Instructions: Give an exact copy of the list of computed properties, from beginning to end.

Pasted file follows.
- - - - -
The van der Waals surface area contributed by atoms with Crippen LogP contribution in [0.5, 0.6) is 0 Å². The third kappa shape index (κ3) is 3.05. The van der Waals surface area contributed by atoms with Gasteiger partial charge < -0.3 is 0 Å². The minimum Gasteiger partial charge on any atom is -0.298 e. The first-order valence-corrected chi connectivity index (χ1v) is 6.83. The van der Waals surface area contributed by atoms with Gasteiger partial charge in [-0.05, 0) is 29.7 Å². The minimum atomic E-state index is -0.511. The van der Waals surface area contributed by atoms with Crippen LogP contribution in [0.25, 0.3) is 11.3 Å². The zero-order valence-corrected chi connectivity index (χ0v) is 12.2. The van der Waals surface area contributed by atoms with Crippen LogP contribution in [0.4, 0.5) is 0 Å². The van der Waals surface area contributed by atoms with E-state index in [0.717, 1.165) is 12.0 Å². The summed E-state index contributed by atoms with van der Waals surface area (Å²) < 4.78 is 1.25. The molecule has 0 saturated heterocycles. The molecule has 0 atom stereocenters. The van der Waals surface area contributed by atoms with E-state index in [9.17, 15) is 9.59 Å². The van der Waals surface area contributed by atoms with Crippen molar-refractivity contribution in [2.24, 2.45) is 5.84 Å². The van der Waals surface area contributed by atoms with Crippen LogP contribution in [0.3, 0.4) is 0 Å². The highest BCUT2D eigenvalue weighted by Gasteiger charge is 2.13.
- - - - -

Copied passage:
The van der Waals surface area contributed by atoms with Crippen LogP contribution in [0.5, 0.6) is 0 Å². The third kappa shape index (κ3) is 3.05. The van der Waals surface area contributed by atoms with Gasteiger partial charge < -0.3 is 0 Å². The minimum Gasteiger partial charge on any atom is -0.298 e. The first-order valence-corrected chi connectivity index (χ1v) is 6.83. The van der Waals surface area contributed by atoms with Gasteiger partial charge in [-0.05, 0) is 29.7 Å². The minimum atomic E-state index is -0.511. The van der Waals surface area contributed by atoms with Crippen LogP contribution in [0.25, 0.3) is 11.3 Å². The zero-order valence-corrected chi connectivity index (χ0v) is 12.2. The van der Waals surface area contributed by atoms with Crippen LogP contribution in [0.4, 0.5) is 0 Å². The van der Waals surface area contributed by atoms with E-state index in [0.717, 1.165) is 12.0 Å². The summed E-state index contributed by atoms with van der Waals surface area (Å²) < 4.78 is 1.25. The molecule has 0 saturated heterocycles. The molecule has 0 atom stereocenters. The van der Waals surface area contributed by atoms with E-state index in [9.17, 15) is 9.59 Å². The van der Waals surface area contributed by atoms with Crippen molar-refractivity contribution in [2.24, 2.45) is 5.84 Å². The van der Waals surface area contributed by atoms with Crippen LogP contribution in [0.3, 0.4) is 0 Å². The highest BCUT2D eigenvalue weighted by Gasteiger charge is 2.13.